They follow different faiths, have had very different careers and there is 15 years in age between them.
But Filipo Sio and Paneta Semu have two big things in common – they are both proud Samoans and now proud Keith Park Retirement Village residents!
For Paneta, who moved into the village with his wife Neryl two years ago, it was a thrill to see Filipo arrive with his wife Dora in tow.
“It’s great to find another Samoan here, now we have to look and see if there’s a family connection!” says Paneta.
The pair have now met up several times to find out more about each other.
Paneta, 72, was born in Moto’otua Hospital in 1951 and was raised in a village called Pesega on the island of Upolu. He moved to New Zealand when he was five, completing all of his schooling in Auckland, first at Beresford Primary School, then Blockhouse Bay Intermediate and then Avondale College.
Filipo’s village Le’auva’a is just a short drive along the coast away from Pesega and he arrived in New Zealand just a year before Paneta in 1955, but aged 19 and speaking no English whatsoever!
“I was working in the freezing works and I was very lucky that was my first job. And then I met Dora at a dance.”
Filipo moved out to Titirangi with Dora and got a new job as a linesman putting in poles and running telephone wires in numerous Auckland streets.
It has now been 60 years since the pair married at St Benedict’s Catholic church in Newton.
He took English exams and soon achieved a number of firsts – becoming the first Pacific Islander to become a foreman at the Post Office, then senior foreman, then the first to become a sales manager at Telecom.
Filipo’s success in sales allowed him to provide for his growing family – now four daughters, seven grandchildren and four great grandchildren – and even provide opportunities for his siblings and other family contacts from Samoa.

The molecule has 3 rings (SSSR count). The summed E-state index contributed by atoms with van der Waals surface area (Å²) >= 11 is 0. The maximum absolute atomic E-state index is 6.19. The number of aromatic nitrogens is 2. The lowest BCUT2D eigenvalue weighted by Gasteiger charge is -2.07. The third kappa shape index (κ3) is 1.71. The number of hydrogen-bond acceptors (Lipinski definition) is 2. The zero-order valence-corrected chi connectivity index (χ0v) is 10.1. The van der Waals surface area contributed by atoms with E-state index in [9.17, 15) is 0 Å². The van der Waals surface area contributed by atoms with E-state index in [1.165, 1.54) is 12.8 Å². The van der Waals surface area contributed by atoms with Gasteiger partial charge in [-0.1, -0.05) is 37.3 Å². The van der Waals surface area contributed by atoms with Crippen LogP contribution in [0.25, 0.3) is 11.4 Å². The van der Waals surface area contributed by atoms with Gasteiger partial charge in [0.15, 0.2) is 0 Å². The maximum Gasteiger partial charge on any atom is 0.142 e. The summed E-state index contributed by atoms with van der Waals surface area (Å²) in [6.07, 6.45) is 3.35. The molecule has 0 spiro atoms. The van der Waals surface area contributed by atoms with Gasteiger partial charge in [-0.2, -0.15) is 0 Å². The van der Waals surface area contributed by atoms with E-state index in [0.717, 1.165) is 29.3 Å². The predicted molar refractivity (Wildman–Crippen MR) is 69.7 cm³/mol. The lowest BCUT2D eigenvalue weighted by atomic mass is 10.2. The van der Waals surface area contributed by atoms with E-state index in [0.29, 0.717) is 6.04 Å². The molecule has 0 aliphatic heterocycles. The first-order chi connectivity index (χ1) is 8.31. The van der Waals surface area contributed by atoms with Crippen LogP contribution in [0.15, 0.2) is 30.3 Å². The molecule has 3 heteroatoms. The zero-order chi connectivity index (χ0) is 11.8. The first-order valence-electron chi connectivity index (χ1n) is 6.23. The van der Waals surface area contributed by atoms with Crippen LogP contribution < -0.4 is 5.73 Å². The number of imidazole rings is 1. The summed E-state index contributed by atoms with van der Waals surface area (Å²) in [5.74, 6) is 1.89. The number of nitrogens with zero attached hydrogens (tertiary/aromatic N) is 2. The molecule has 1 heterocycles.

As a member of the Church of Jesus Christ of Latterday Saints, Paneta served a two year mission after leaving school then did a range of different jobs including selling life insurance, retail and electronics before becoming a prison officer.
“You’re either made for the job or you’re not,” says Paneta. “It was really hard in corrections… I thought I would only do it for a couple of years but it was 23 years.
“I was a prison officer on the floor for 7-8 years and then I went into programmes.”
The rehabilitative programme Paneta worked on as a Saili Matagi facilitator is specifically aimed at Pacifica men.
“Saili Matagi, in search for winds. Which is the best wind to take you and that’s how people in the Pacific moved around from island to island.”
Paneta, left, with Dora and Filipo.
Like Filipo, he is also married to a ‘palangi’ wife with whom he has a large family – two daughters and two sets of twin boys plus 19 grandchildren.
Filipo has also done some work with prisoners, although the way it came about was very different to Paneta.
In 2006, at the age of 70, Filipo was hit by a car. His spine was damaged and two steel rods had to be inserted into the top, with medics telling him he wouldn’t walk again.
After four months in the spinal unit he made an incredible recovery and decided to write a book – The Samoan Who Said Yes.
Filipo pictured with his book when he published it in 2012.
A young prisoner wrote to him after reading the book and Filipo went to visit him which led to invitations to speak to other prisoners.
“The sad thing for me was seeing so many Samoan men in jail. I know a couple of them were in tears.
“I told them ‘we all make mistakes but I want right now that you’re going to tell yourself to change your life, right this very moment’.”
Meanwhile, Paneta and Filipo are getting to know each other better and enjoying village life at Keith Park, with Paneta enjoying the time he now has for his painting hobby.
“I do nature, how things appear and close ups, and Pointallism, which is all in dots.”
Now, coming from villages so close together in Samoa, they’re convinced they could even be distant cousins.
“We’ve got to look if there’s a connection,” says Paneta.